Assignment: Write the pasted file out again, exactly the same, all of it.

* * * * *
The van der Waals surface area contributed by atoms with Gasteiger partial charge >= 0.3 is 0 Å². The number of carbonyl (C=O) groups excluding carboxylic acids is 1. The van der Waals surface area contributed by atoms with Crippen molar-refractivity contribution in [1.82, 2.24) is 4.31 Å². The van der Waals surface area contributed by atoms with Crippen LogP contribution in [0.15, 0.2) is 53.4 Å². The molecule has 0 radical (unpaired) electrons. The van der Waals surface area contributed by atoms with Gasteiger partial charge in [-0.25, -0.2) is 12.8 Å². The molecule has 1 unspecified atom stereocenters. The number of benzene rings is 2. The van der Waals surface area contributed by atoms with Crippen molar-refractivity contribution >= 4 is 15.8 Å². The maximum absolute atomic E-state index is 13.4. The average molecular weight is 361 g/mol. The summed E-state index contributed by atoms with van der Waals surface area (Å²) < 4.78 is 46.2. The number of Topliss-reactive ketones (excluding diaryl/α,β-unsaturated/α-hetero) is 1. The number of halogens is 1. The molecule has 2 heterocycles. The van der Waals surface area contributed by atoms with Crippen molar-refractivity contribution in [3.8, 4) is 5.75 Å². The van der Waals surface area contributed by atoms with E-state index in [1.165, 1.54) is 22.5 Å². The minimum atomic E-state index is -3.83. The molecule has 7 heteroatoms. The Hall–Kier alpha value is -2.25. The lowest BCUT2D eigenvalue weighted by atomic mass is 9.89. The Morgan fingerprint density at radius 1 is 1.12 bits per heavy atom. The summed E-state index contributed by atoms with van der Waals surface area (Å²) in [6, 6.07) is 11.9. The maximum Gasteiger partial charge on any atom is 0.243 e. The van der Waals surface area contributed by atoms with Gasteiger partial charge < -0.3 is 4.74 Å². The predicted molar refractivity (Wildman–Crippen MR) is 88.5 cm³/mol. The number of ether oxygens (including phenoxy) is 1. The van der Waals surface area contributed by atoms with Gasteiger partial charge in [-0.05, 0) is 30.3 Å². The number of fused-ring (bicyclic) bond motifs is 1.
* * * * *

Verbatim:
The van der Waals surface area contributed by atoms with Gasteiger partial charge >= 0.3 is 0 Å². The number of carbonyl (C=O) groups excluding carboxylic acids is 1. The van der Waals surface area contributed by atoms with Crippen molar-refractivity contribution in [1.82, 2.24) is 4.31 Å². The van der Waals surface area contributed by atoms with Crippen LogP contribution in [0.15, 0.2) is 53.4 Å². The molecule has 0 radical (unpaired) electrons. The van der Waals surface area contributed by atoms with Gasteiger partial charge in [-0.25, -0.2) is 12.8 Å². The molecule has 1 unspecified atom stereocenters. The number of benzene rings is 2. The van der Waals surface area contributed by atoms with Crippen molar-refractivity contribution >= 4 is 15.8 Å². The maximum absolute atomic E-state index is 13.4. The average molecular weight is 361 g/mol. The summed E-state index contributed by atoms with van der Waals surface area (Å²) < 4.78 is 46.2. The number of Topliss-reactive ketones (excluding diaryl/α,β-unsaturated/α-hetero) is 1. The number of halogens is 1. The molecule has 2 heterocycles. The van der Waals surface area contributed by atoms with Crippen molar-refractivity contribution in [3.8, 4) is 5.75 Å². The van der Waals surface area contributed by atoms with E-state index in [1.165, 1.54) is 22.5 Å². The minimum atomic E-state index is -3.83. The molecule has 7 heteroatoms. The Hall–Kier alpha value is -2.25. The lowest BCUT2D eigenvalue weighted by atomic mass is 9.89. The Morgan fingerprint density at radius 1 is 1.12 bits per heavy atom. The summed E-state index contributed by atoms with van der Waals surface area (Å²) in [6, 6.07) is 11.9. The maximum Gasteiger partial charge on any atom is 0.243 e. The van der Waals surface area contributed by atoms with Gasteiger partial charge < -0.3 is 4.74 Å². The predicted molar refractivity (Wildman–Crippen MR) is 88.5 cm³/mol. The number of ether oxygens (including phenoxy) is 1. The van der Waals surface area contributed by atoms with Gasteiger partial charge in [-0.05, 0) is 30.3 Å². The number of fused-ring (bicyclic) bond motifs is 1.